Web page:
A Journey to Munich by Jacqueline Winspear - After heartbreaking loss Maisie Dobbs has returned to England. Family and friends share her grief. She is unsure what she will do with her life when the Secret Service reaches out to her to perform “an important task” for England that needs a woman. She answers the call of her country.
Leon Donat, a British industrialist and inventor, has been imprisoned in Dachau after providing an investment to a young man who ran afoul of Nazi authorities. After laborious negotiations he is to be released to a family member.
The only living family member is his daughter, in hospital, in England with consumption. Few know of her illness and fewer know of her appearance. The Secret Service wants Maisie to impersonate Edwina Donat and bring her father home.
I was hooked. Maisie shifts from private investigator / psychologist to secret agent. It is a brilliant shift in her life.
When the Otterburns learn of her mission they prevail upon her to seek their daughter, Elaine, who has abandoned her marriage and baby for parties in Munich. Angry at the Otterburns, she would prefer to have nothing to do with them, she accepts their plea for the sake of the child. Elaine, pampered and indulged all her life, has never demonstrated a sense of responsibility.
In her flirtations with Nazi Germany I thought of the Mitford sisters but Elaine’s connections proved far different than the real life sisters.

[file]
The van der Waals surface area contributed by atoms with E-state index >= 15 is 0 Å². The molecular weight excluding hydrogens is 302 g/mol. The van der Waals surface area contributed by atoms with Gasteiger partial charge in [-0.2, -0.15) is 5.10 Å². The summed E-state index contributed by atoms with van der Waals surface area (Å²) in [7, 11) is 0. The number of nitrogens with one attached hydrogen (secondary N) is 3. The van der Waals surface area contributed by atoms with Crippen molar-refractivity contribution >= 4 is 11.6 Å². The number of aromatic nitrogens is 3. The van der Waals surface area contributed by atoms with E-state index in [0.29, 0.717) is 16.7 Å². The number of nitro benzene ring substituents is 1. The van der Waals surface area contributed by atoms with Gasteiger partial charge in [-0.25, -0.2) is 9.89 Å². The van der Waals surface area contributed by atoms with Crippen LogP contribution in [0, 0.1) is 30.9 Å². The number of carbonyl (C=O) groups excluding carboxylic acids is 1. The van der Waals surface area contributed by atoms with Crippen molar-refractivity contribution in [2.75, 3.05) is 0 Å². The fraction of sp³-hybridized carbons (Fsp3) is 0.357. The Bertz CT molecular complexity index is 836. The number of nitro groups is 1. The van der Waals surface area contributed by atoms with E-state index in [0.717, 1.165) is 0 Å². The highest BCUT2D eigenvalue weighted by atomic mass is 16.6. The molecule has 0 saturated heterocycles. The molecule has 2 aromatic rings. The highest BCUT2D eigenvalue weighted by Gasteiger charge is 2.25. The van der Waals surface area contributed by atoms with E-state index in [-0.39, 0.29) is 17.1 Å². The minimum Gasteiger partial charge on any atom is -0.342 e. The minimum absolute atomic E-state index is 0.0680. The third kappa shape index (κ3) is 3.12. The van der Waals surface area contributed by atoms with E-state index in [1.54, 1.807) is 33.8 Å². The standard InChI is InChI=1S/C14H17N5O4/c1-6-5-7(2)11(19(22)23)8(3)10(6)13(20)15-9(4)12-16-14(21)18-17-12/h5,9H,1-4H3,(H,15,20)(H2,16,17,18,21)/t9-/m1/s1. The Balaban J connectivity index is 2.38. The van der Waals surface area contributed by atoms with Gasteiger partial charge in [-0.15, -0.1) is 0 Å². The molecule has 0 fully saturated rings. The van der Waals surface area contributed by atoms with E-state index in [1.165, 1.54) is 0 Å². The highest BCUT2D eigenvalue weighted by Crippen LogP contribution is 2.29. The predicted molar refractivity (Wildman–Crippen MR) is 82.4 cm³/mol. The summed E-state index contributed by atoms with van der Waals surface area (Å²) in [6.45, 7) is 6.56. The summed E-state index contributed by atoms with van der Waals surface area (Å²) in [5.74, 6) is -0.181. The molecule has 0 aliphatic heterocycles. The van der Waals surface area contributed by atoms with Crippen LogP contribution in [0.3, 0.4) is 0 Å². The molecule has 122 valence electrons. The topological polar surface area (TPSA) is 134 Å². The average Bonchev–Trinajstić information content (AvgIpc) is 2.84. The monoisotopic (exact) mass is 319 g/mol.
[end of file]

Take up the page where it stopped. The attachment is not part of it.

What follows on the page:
The Otterburns believe Elaine will listen to Maisie as she craves Maisie’s forgiveness for the death of James in an airplane crash on a day Elaine was to fly the plane.
Maisie is pulled into a tangle of emotions. So many have been affected by the loss of James. Their respective griefs remain strong.
Though not a religious person Maisie has learned that providing forgiveness “is setting me free”. While nothing is harder than forgiving it is liberating when done.
In another surprise the peaceful Maisie is trained to kill, if necessary, to complete her assignment.
In Munich the Nazi complete command of Germany is displayed in ways large and small. Can Maisie gird herself to say “Heil Hitler” and make the Nazi salute constantly demaned? Dread is constant.
Will the Nazis actually release Donat or have they been playing the English to demonstrate their unconcern with conventional diplomacy and agreements?
Maisie finds her quest a frustrating circular process. And then she remembers something her mentor, Maurice Blanche, had said, so long ago. “Never fear going in circles, Maisie. The next time around, you’ll see something yourself. And when you have knowledge, you have wisdom. If your mind is open, and your heart is willing. ”
I was disappointed by Maisie’s actions near the end of the book when she made a decision that took her into gratuitous danger for purely personal reasons. It also felt contrived and never fitted with the plot.
The conclusion, with Maisie back in England, felt right.
I hope Maisie will venture into espionage again. She proved an able and clever agent.
The brilliant premise of Maisie as a secret agent was carried out well but the book did not sparkle. It is but not one of the stronger books in the series. After consecutive books set outside England it is time for Maisie to stay in England.